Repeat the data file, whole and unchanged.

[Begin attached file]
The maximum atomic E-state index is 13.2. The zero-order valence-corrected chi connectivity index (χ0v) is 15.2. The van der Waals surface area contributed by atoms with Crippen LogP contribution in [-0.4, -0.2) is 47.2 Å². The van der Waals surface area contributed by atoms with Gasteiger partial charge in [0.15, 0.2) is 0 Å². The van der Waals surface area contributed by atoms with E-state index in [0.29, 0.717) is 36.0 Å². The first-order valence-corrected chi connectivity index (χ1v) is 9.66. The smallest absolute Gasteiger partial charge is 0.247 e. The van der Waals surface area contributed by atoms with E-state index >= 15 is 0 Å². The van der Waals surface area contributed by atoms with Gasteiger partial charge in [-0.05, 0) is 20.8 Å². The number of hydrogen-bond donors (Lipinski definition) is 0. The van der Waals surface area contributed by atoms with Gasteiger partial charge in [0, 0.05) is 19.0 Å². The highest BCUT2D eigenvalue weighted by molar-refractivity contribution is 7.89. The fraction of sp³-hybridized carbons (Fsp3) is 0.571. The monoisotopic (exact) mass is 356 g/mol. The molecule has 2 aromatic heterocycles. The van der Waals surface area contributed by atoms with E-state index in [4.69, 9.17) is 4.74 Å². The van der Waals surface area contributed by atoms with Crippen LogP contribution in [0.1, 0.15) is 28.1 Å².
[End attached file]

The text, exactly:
The maximum atomic E-state index is 13.2. The zero-order valence-corrected chi connectivity index (χ0v) is 15.2. The van der Waals surface area contributed by atoms with Crippen LogP contribution in [-0.4, -0.2) is 47.2 Å². The van der Waals surface area contributed by atoms with Gasteiger partial charge in [0.15, 0.2) is 0 Å². The van der Waals surface area contributed by atoms with E-state index in [0.29, 0.717) is 36.0 Å². The first-order valence-corrected chi connectivity index (χ1v) is 9.66. The smallest absolute Gasteiger partial charge is 0.247 e. The van der Waals surface area contributed by atoms with E-state index >= 15 is 0 Å². The van der Waals surface area contributed by atoms with Gasteiger partial charge in [-0.05, 0) is 20.8 Å². The number of hydrogen-bond donors (Lipinski definition) is 0. The van der Waals surface area contributed by atoms with Gasteiger partial charge in [0, 0.05) is 19.0 Å². The highest BCUT2D eigenvalue weighted by molar-refractivity contribution is 7.89. The fraction of sp³-hybridized carbons (Fsp3) is 0.571. The monoisotopic (exact) mass is 356 g/mol. The molecule has 2 aromatic heterocycles. The van der Waals surface area contributed by atoms with E-state index in [4.69, 9.17) is 4.74 Å². The van der Waals surface area contributed by atoms with Crippen LogP contribution in [0.1, 0.15) is 28.1 Å².